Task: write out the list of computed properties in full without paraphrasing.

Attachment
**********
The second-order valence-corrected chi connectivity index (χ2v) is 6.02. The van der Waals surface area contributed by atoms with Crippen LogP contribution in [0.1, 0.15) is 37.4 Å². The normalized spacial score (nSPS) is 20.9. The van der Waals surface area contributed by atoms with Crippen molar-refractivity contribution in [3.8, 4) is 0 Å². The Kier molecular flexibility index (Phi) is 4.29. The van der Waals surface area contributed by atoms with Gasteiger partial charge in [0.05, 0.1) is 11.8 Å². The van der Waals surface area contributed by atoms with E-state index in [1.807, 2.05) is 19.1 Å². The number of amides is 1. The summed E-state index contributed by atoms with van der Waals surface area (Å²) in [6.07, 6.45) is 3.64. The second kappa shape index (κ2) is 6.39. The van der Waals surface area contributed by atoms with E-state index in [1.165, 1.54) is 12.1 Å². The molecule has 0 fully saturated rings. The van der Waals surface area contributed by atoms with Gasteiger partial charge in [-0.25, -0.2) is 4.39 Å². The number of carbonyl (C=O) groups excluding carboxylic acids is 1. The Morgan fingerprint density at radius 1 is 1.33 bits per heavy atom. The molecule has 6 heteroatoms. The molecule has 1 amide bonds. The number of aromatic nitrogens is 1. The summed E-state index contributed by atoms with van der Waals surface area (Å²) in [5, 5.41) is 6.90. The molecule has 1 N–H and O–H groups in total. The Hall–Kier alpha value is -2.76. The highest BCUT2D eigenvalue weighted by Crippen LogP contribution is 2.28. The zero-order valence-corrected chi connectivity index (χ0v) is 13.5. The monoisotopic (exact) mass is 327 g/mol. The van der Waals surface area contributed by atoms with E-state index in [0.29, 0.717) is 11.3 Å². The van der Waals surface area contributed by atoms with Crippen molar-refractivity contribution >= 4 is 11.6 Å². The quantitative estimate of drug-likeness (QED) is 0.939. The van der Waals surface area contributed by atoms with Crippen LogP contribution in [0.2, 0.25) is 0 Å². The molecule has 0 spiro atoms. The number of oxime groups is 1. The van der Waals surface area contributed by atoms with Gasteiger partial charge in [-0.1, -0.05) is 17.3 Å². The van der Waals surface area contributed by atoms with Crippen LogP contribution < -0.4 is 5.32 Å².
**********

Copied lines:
The second-order valence-corrected chi connectivity index (χ2v) is 6.02. The van der Waals surface area contributed by atoms with Crippen LogP contribution in [0.1, 0.15) is 37.4 Å². The normalized spacial score (nSPS) is 20.9. The van der Waals surface area contributed by atoms with Crippen molar-refractivity contribution in [3.8, 4) is 0 Å². The Kier molecular flexibility index (Phi) is 4.29. The van der Waals surface area contributed by atoms with Gasteiger partial charge in [0.05, 0.1) is 11.8 Å². The van der Waals surface area contributed by atoms with E-state index in [1.807, 2.05) is 19.1 Å². The number of amides is 1. The summed E-state index contributed by atoms with van der Waals surface area (Å²) in [6.07, 6.45) is 3.64. The second kappa shape index (κ2) is 6.39. The van der Waals surface area contributed by atoms with E-state index in [1.165, 1.54) is 12.1 Å². The molecule has 0 fully saturated rings. The van der Waals surface area contributed by atoms with Gasteiger partial charge in [-0.25, -0.2) is 4.39 Å². The number of carbonyl (C=O) groups excluding carboxylic acids is 1. The Morgan fingerprint density at radius 1 is 1.33 bits per heavy atom. The molecule has 6 heteroatoms. The molecule has 1 amide bonds. The number of aromatic nitrogens is 1. The summed E-state index contributed by atoms with van der Waals surface area (Å²) in [5, 5.41) is 6.90. The molecule has 1 N–H and O–H groups in total. The Hall–Kier alpha value is -2.76. The highest BCUT2D eigenvalue weighted by Crippen LogP contribution is 2.28. The zero-order valence-corrected chi connectivity index (χ0v) is 13.5. The monoisotopic (exact) mass is 327 g/mol. The van der Waals surface area contributed by atoms with E-state index in [0.29, 0.717) is 11.3 Å². The van der Waals surface area contributed by atoms with Crippen molar-refractivity contribution >= 4 is 11.6 Å². The quantitative estimate of drug-likeness (QED) is 0.939. The van der Waals surface area contributed by atoms with Crippen LogP contribution in [0.2, 0.25) is 0 Å². The molecule has 0 spiro atoms. The number of oxime groups is 1. The van der Waals surface area contributed by atoms with Gasteiger partial charge in [-0.1, -0.05) is 17.3 Å². The van der Waals surface area contributed by atoms with Crippen LogP contribution < -0.4 is 5.32 Å².